Forget building gravitational wave detectors costing hundreds of millions of dollars (I’m looking at you, LIGO), make use of the most accurate cosmic timekeepers instead and save a bundle.
The North American Nanohertz Observatory for Gravitational Waves (NANOGrav) is a proposal that involves closely monitoring the regular flashes of spinning neutron stars (or pulsars) to detect very slight “shimmers” in their signal. Although the physics is crazy-complex, by tracking these shimmers over a suitably distributed number of pulsars could reveal the passage of gravitational waves.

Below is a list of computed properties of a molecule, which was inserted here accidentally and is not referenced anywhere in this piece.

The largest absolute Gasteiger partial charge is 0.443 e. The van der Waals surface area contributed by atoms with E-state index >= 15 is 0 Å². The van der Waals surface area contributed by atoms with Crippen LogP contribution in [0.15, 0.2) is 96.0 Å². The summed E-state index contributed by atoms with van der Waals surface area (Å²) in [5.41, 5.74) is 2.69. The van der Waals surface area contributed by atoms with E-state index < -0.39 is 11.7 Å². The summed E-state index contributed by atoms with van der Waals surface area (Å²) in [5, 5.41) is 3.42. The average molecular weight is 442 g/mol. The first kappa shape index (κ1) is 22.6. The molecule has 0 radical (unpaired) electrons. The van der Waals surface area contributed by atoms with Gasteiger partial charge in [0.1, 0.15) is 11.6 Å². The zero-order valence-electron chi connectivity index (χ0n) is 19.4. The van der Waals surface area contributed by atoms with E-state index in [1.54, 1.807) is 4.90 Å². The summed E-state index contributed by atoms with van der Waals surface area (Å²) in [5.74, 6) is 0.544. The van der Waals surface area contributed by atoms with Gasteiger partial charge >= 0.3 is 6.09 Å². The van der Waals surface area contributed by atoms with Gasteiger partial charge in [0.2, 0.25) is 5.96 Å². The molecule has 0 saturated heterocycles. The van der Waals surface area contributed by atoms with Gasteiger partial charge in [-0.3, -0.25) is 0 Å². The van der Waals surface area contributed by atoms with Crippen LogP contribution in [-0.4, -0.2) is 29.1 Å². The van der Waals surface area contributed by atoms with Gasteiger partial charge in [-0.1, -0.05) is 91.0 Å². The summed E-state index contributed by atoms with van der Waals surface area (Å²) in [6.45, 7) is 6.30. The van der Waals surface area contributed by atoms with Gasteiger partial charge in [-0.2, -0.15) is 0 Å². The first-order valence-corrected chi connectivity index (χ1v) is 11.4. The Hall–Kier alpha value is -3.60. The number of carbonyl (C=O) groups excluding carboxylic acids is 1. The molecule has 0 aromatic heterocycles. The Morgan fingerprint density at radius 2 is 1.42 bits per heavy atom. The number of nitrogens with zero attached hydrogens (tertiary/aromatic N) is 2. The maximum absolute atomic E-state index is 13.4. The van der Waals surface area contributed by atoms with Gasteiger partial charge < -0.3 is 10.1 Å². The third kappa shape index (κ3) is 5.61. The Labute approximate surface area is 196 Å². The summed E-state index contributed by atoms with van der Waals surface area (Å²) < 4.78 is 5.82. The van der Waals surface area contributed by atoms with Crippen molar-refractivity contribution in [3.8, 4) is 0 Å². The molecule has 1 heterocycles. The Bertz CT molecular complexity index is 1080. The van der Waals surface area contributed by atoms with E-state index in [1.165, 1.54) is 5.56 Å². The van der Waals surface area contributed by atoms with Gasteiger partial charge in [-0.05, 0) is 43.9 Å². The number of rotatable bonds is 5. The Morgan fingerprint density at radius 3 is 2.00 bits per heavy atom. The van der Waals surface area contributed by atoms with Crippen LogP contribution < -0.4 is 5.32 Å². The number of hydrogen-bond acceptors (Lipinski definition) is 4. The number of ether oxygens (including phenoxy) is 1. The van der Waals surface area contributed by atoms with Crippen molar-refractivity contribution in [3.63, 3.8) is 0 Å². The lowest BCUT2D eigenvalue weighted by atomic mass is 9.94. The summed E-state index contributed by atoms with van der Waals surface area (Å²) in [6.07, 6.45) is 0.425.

However, there’s a problem with this plan; pulsars are notoriously tricky stellar objects, as my colleague Jennifer Ouellette points out:
The problem is that you need to closely monitor rapidly-spinning millisecond pulsars, which are (a) tough to find (only 150 have been found over nearly three decades since pulsars were first discovered), and (b) not very plentiful in the part of the night sky of interest to scientists (northern hemisphere). They tend to clump together in globular star clusters, which makes them useless for detecting gravitational waves.
However, according to results announced by the National Radio Astronomy Observatory (NRAO) at this week’s American Astronomical Society (AAS) meeting in Washington D.C., they’ve discovered 17 ...